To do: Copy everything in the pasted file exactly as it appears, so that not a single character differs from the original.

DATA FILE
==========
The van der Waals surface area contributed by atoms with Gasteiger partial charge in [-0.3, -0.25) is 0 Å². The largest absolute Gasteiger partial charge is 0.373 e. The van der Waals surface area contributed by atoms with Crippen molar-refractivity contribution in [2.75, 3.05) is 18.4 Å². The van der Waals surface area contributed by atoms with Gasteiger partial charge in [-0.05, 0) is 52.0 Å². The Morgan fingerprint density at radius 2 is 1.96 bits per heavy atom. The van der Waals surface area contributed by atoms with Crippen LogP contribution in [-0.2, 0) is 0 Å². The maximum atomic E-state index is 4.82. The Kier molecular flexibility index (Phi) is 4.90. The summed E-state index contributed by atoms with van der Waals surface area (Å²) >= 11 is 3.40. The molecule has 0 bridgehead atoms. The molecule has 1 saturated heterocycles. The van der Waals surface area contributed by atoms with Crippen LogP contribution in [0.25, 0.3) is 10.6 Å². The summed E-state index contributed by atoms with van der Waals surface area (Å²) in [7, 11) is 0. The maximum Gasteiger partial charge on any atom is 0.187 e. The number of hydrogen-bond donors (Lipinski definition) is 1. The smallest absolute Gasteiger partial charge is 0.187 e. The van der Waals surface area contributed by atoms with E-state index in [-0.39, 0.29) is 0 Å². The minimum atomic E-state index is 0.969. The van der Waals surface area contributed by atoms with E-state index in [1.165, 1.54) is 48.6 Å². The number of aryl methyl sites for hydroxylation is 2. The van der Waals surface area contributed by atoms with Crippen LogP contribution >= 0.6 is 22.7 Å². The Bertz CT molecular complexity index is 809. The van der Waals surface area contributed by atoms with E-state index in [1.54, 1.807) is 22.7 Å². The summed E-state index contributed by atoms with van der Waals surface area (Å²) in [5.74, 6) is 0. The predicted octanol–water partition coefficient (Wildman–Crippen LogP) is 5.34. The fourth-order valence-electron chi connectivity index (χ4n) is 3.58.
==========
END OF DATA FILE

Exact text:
The van der Waals surface area contributed by atoms with Gasteiger partial charge in [-0.3, -0.25) is 0 Å². The largest absolute Gasteiger partial charge is 0.373 e. The van der Waals surface area contributed by atoms with Crippen molar-refractivity contribution in [2.75, 3.05) is 18.4 Å². The van der Waals surface area contributed by atoms with Gasteiger partial charge in [-0.05, 0) is 52.0 Å². The Morgan fingerprint density at radius 2 is 1.96 bits per heavy atom. The van der Waals surface area contributed by atoms with Crippen LogP contribution in [-0.2, 0) is 0 Å². The maximum atomic E-state index is 4.82. The Kier molecular flexibility index (Phi) is 4.90. The summed E-state index contributed by atoms with van der Waals surface area (Å²) >= 11 is 3.40. The molecule has 0 bridgehead atoms. The molecule has 1 saturated heterocycles. The van der Waals surface area contributed by atoms with Crippen LogP contribution in [0.25, 0.3) is 10.6 Å². The summed E-state index contributed by atoms with van der Waals surface area (Å²) in [7, 11) is 0. The maximum Gasteiger partial charge on any atom is 0.187 e. The number of hydrogen-bond donors (Lipinski definition) is 1. The smallest absolute Gasteiger partial charge is 0.187 e. The van der Waals surface area contributed by atoms with E-state index in [-0.39, 0.29) is 0 Å². The minimum atomic E-state index is 0.969. The van der Waals surface area contributed by atoms with E-state index in [1.165, 1.54) is 48.6 Å². The number of aryl methyl sites for hydroxylation is 2. The van der Waals surface area contributed by atoms with Crippen LogP contribution >= 0.6 is 22.7 Å². The Bertz CT molecular complexity index is 809. The van der Waals surface area contributed by atoms with E-state index in [1.54, 1.807) is 22.7 Å². The summed E-state index contributed by atoms with van der Waals surface area (Å²) in [5.74, 6) is 0. The predicted octanol–water partition coefficient (Wildman–Crippen LogP) is 5.34. The fourth-order valence-electron chi connectivity index (χ4n) is 3.58.